Markham Hislop: I don’t know this issue well so I’m kind of getting up to speed here, but my take on this so far is that there are options, but you know, kind of inertia governs a lot of what governments do and industry does. And nobody really wants to step outside the box and think innovatively and maybe spend a little extra money than they have in the past. Is that kind of what we’ve got going on here?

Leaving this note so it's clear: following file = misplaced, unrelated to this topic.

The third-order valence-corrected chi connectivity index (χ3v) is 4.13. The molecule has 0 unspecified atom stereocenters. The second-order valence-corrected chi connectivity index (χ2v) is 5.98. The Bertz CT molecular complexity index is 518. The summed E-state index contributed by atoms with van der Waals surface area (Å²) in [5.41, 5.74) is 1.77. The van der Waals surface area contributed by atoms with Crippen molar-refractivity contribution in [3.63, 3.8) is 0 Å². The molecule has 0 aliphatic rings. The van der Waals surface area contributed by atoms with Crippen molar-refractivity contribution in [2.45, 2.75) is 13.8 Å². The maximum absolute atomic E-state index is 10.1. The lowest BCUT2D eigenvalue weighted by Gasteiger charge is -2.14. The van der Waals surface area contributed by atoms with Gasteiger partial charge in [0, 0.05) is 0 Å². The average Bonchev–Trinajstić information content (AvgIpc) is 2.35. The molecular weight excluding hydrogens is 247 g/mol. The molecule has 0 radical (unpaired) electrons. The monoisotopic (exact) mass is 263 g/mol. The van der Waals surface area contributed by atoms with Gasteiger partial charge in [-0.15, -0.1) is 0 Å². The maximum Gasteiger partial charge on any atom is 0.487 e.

Lisa Dahlseide: Possibly for sure. and I think a lot of it is Alberta’s been doing the wolf cull program since 2004, 2005, that winter. So this has been going on for a long time and they’re like, “this is the way we do things”. And so potentially stepping out of that box is an issue for the government decision-makers. However, I think that it’s about time that they do, because we don’t have any public support on this initiative. It’s also not effective. We now have 15 years of data to prove without a doubt that the caribou population has not recovered in response to killing over 2,500 wolves in the province of Alberta. And in BC, we killed just over 700 wolves. And again, the population’s not improving as a result. So we do need to step outside the box and we do need to explore their options because this is a critical time. We need those populations to recover for many different reasons.